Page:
Hudson Bay and the Churchill River are virtually free of ice, so the water birds are now widely dispersed.  We've found small numbers of Red-throated Loons, all three scoters, Common Goldeneyes, Red-breasted and Common Mergansers, Common Eiders, and Long-tailed Ducks. The number of Parasitic Jaegers are still low but a few are being reported each day. It appears the main flight of shorebirds has passed through the region.  Nevertheless, we are still seeing some good-sized flocks on the "Flats", including White-rumped Sandpiper, Ruddy Turnstone, Semipalmated Sandpiper, one Red Knot and Sanderling. The shorebirds there are being harassed regularly by both a Peregrine Falcon and Merlin. Up to five Bald Eagles have been observed as well, along with a few Northern Harrier. There was a flock of 25 breeding-plumaged Stilt Sandpipers along Goose Creek/Hydro Road so some shorebirds are still on the move. 

Overall it appears that land bird numbers of some species are low, or perhaps few birds are singing because of the cool weather. We had our first Alder Flycatcher and Gray-cheeked Thrush today. There are still a few Snow Buntings passing through the area along the Churchill River.

Some of the recent highlights include 6 Blue-winged Teal, 1 American Coot, and 1 Hooded Merganser - all along Goose Creek Road. A flock of 120+ Tree Swallows on June 9 at the Weir had 3 Barn and 3 Bank Swallows too.  

Today a female Mountain Bluebird was discovered along Launch Road opposite the "Golf Balls" a former radar station. Fortunately we were able to relocate this rare visitor and photograph it. 

Good birding,

The Mountain Bluebird is a very rare visitor to the Churchill region. 

This individual was very cooperative and tame; with some patience it was easily photographed.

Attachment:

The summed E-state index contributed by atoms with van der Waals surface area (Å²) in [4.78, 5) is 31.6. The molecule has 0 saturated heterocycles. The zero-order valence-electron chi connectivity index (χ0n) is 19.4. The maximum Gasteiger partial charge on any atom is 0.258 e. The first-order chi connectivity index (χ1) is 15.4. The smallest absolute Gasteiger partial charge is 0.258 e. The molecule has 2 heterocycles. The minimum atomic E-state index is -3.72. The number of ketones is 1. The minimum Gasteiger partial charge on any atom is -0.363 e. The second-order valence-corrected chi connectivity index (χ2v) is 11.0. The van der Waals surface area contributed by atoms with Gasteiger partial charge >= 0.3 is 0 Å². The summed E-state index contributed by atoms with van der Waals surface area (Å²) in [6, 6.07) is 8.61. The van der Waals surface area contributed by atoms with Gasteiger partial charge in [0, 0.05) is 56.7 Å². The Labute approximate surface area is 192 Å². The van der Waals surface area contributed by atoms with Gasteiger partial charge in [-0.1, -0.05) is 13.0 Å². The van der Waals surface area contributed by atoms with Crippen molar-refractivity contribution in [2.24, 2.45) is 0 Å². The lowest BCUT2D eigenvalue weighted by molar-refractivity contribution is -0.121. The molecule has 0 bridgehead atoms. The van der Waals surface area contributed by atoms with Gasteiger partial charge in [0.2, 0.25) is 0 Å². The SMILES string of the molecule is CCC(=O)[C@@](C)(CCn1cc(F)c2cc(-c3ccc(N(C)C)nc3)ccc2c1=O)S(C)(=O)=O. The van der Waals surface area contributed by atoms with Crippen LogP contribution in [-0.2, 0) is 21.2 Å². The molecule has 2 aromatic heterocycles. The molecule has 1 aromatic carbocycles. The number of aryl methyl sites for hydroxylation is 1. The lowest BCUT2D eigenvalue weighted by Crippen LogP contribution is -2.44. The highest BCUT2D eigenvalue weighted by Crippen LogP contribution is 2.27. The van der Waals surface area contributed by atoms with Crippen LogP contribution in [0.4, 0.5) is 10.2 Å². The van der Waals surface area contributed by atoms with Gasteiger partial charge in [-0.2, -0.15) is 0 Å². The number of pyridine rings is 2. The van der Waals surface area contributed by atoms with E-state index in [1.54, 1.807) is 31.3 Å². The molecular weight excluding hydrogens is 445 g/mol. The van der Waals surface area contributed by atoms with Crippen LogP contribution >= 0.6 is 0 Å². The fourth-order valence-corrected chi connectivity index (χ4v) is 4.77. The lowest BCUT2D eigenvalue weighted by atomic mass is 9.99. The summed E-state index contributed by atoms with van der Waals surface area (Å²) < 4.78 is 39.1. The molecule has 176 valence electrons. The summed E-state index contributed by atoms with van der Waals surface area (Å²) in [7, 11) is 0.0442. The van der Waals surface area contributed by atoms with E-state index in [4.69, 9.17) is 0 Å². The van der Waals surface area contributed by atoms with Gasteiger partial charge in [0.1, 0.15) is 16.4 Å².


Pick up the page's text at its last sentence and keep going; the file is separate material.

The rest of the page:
Numerous Pacific Loons have been observed along the Churchill River and various inland ponds and lakes. 

At least two Peregrine Falcons harassed shorebirds as they fed at the "Flats" along the Churchill River. One Peregrine was successful. 

A colour-banded Semipalmated Plover was sighted along Launch Road. This individual is part of a banding project in Churchill. Remember to report any banded birds or colour-marked ones to the Banding office. 

A recently hatched Canada Goose takes cover to avoid detection, dropping its head low just like an adult. 

Wednesday, June 10, 2015

June 10,2015 Common Crane still at Churchill, Manitoba

Hi Everyone 

The Common Crane is still present in Churchill and continues to feed with Sandhill Cranes at the Granary Ponds and the pods north of the Grain Elevator. I visited the area three times today and the crane was easily observed as it fed. 
Good birding,

The Common Crane continues to frequent the Granary Ponds at Churchill 

The Common Crane is easy to distinguish from the Sandhill Crane.   

A first record for Manitoba and one of the few records for Canada, this crane has attracted lots of attention locally.  

June 9,2015 Common Crane update

Hi Everyone
The COMMON CRANE continues to linger at the Granary Ponds at Churchill. The bird was present most of the day feeding and resting both at the Granary Ponds and the ponds just north of the Grain Elevator.

Good birding,

Common Crane coming in for a landing at the Granary Ponds. 

Common Crane with Sandhill Crane and Canada Geese feeding on grain.

The Common Crane was very wary and kept looking around  every few minutes and then continue feeding. 

Common Crane with Sandhill Cranes.